Trust can make two hearts beat as one, a study has found.
Researchers from Denmark's Aarhus University have showed that in the “trust group” there was a larger physiological response in the form of an increase in synchrony of the participants’ heart rates, compared to the control group.
“The heart rate synchrony is an indicator of rapport, affiliation and the improvement of group dynamics,” said lead researcher and assistant professor Panagiotis Mitkidis. To reach this conclusion, Mitkidis and colleagues studied the link between heart rate and trust. They had 37 pairs of participants do a cooperative task involving building Lego cars. The control group only did the Lego task while a second group played an investment game in between the building sessions.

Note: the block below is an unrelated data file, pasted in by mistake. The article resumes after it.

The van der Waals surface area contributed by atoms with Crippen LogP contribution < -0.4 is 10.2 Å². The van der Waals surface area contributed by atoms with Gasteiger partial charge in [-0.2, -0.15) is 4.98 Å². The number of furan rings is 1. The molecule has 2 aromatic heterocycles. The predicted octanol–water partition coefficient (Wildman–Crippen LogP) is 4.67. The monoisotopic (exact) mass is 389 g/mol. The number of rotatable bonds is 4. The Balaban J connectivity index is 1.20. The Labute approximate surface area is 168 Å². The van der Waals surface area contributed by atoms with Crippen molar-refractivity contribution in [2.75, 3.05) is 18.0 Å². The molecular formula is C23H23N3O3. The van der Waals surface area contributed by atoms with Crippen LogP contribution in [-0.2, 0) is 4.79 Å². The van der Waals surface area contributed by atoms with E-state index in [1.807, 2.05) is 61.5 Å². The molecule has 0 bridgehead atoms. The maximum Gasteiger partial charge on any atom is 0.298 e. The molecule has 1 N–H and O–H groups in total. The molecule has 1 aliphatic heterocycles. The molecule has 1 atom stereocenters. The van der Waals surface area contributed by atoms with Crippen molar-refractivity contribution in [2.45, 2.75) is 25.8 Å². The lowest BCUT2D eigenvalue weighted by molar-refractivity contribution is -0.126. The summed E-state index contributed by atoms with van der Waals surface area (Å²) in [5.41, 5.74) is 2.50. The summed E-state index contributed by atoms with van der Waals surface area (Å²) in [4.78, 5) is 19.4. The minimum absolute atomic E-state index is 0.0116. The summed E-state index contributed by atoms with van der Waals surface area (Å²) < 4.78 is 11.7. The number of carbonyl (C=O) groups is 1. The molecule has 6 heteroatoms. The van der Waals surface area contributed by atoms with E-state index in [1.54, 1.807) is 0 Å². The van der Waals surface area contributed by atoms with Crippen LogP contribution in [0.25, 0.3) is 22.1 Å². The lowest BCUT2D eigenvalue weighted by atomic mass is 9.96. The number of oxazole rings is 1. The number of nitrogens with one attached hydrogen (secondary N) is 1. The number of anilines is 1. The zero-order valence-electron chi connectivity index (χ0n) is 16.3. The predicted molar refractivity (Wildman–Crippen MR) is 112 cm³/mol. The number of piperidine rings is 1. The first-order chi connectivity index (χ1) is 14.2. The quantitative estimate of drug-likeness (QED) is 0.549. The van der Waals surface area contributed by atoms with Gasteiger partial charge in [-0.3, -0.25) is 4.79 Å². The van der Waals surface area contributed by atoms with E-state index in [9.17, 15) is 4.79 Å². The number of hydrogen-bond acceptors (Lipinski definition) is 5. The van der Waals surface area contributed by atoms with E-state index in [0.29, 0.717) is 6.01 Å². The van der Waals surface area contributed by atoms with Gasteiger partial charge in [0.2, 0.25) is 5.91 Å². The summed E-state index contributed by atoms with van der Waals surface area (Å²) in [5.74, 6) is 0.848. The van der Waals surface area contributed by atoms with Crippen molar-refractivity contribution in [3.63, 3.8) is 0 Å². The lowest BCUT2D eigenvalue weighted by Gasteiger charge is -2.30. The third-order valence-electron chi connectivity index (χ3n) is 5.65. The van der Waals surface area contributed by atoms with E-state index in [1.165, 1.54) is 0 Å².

The game, known as the “Public Goods Game” had the goal of including the element of trust in the experiment. “Trust is a necessary ingredient for successful cooperation and of most importance for our society,” Mitkidis said.
“A further indication of that is that heart rate synchrony is a significant predictor of expectations in the Public Goods Game, an indication of preferences and beliefs about the behaviour of others,” the authors pointed out. The experiment revealed that heart rate synchronisation was significantly higher in the “trust” group.
Heart rate arousal was also significantly higher in the trust condition. The paper appeared in the Journal of Physiology and Behavior.